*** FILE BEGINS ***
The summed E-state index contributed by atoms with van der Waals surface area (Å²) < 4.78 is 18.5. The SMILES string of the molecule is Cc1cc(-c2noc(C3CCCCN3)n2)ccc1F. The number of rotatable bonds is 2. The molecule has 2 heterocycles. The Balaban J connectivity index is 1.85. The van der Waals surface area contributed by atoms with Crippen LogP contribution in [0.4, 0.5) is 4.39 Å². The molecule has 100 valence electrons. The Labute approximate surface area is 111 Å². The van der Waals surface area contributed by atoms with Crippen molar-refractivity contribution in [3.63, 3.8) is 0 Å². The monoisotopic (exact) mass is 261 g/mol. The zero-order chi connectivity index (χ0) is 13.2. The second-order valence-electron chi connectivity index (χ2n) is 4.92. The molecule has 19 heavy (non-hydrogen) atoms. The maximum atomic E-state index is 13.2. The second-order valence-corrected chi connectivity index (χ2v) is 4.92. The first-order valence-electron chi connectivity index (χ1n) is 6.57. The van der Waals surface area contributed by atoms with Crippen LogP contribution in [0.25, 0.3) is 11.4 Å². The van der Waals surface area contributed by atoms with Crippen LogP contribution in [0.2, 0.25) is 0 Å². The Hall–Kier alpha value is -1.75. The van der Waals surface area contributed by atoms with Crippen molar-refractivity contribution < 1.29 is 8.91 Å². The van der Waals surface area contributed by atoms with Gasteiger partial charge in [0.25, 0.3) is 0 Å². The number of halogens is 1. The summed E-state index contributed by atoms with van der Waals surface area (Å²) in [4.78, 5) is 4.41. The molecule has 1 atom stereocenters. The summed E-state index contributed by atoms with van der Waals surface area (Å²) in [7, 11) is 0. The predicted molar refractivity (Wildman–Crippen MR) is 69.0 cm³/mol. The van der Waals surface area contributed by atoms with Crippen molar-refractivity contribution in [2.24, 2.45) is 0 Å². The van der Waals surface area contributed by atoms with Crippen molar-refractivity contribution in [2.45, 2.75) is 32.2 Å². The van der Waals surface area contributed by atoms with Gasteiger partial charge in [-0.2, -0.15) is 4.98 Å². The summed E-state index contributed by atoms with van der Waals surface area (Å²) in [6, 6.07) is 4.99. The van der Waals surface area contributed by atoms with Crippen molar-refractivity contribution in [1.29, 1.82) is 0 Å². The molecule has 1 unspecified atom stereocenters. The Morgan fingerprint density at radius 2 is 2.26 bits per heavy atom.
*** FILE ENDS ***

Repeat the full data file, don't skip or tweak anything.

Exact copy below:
The summed E-state index contributed by atoms with van der Waals surface area (Å²) < 4.78 is 18.5. The SMILES string of the molecule is Cc1cc(-c2noc(C3CCCCN3)n2)ccc1F. The number of rotatable bonds is 2. The molecule has 2 heterocycles. The Balaban J connectivity index is 1.85. The van der Waals surface area contributed by atoms with Crippen LogP contribution in [0.4, 0.5) is 4.39 Å². The molecule has 100 valence electrons. The Labute approximate surface area is 111 Å². The van der Waals surface area contributed by atoms with Crippen molar-refractivity contribution in [3.63, 3.8) is 0 Å². The monoisotopic (exact) mass is 261 g/mol. The zero-order chi connectivity index (χ0) is 13.2. The second-order valence-electron chi connectivity index (χ2n) is 4.92. The molecule has 19 heavy (non-hydrogen) atoms. The maximum atomic E-state index is 13.2. The second-order valence-corrected chi connectivity index (χ2v) is 4.92. The first-order valence-electron chi connectivity index (χ1n) is 6.57. The van der Waals surface area contributed by atoms with Crippen LogP contribution in [0.25, 0.3) is 11.4 Å². The van der Waals surface area contributed by atoms with Crippen LogP contribution in [0.2, 0.25) is 0 Å². The Hall–Kier alpha value is -1.75. The van der Waals surface area contributed by atoms with Crippen molar-refractivity contribution < 1.29 is 8.91 Å². The van der Waals surface area contributed by atoms with Gasteiger partial charge in [0.25, 0.3) is 0 Å². The number of halogens is 1. The summed E-state index contributed by atoms with van der Waals surface area (Å²) in [4.78, 5) is 4.41. The molecule has 1 atom stereocenters. The summed E-state index contributed by atoms with van der Waals surface area (Å²) in [7, 11) is 0. The predicted molar refractivity (Wildman–Crippen MR) is 69.0 cm³/mol. The van der Waals surface area contributed by atoms with Crippen molar-refractivity contribution in [2.24, 2.45) is 0 Å². The van der Waals surface area contributed by atoms with Crippen molar-refractivity contribution in [2.45, 2.75) is 32.2 Å². The van der Waals surface area contributed by atoms with Gasteiger partial charge in [-0.2, -0.15) is 4.98 Å². The summed E-state index contributed by atoms with van der Waals surface area (Å²) in [6, 6.07) is 4.99. The van der Waals surface area contributed by atoms with Crippen molar-refractivity contribution in [1.29, 1.82) is 0 Å². The molecule has 1 unspecified atom stereocenters. The Morgan fingerprint density at radius 2 is 2.26 bits per heavy atom.